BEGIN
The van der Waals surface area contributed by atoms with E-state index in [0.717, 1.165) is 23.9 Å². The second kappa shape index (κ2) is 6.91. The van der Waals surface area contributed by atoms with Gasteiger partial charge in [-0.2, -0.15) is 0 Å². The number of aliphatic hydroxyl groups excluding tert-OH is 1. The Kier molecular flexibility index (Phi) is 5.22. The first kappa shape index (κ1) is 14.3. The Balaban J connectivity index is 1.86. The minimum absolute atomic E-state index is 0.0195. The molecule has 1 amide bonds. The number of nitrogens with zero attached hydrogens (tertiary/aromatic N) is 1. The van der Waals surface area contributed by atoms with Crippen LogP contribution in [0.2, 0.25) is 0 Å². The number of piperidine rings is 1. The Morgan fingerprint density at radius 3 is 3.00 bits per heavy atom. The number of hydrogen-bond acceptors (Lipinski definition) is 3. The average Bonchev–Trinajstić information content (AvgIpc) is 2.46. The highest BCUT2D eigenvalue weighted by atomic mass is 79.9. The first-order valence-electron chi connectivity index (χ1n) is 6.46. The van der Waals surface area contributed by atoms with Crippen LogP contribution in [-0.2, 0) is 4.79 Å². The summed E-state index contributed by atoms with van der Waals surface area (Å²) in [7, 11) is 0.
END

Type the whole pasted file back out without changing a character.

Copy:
The van der Waals surface area contributed by atoms with E-state index in [0.717, 1.165) is 23.9 Å². The second kappa shape index (κ2) is 6.91. The van der Waals surface area contributed by atoms with Gasteiger partial charge in [-0.2, -0.15) is 0 Å². The number of aliphatic hydroxyl groups excluding tert-OH is 1. The Kier molecular flexibility index (Phi) is 5.22. The first kappa shape index (κ1) is 14.3. The Balaban J connectivity index is 1.86. The minimum absolute atomic E-state index is 0.0195. The molecule has 1 amide bonds. The number of nitrogens with zero attached hydrogens (tertiary/aromatic N) is 1. The van der Waals surface area contributed by atoms with Crippen LogP contribution in [0.2, 0.25) is 0 Å². The number of piperidine rings is 1. The Morgan fingerprint density at radius 3 is 3.00 bits per heavy atom. The number of hydrogen-bond acceptors (Lipinski definition) is 3. The average Bonchev–Trinajstić information content (AvgIpc) is 2.46. The highest BCUT2D eigenvalue weighted by atomic mass is 79.9. The first-order valence-electron chi connectivity index (χ1n) is 6.46. The van der Waals surface area contributed by atoms with Crippen LogP contribution in [-0.2, 0) is 4.79 Å². The summed E-state index contributed by atoms with van der Waals surface area (Å²) in [7, 11) is 0.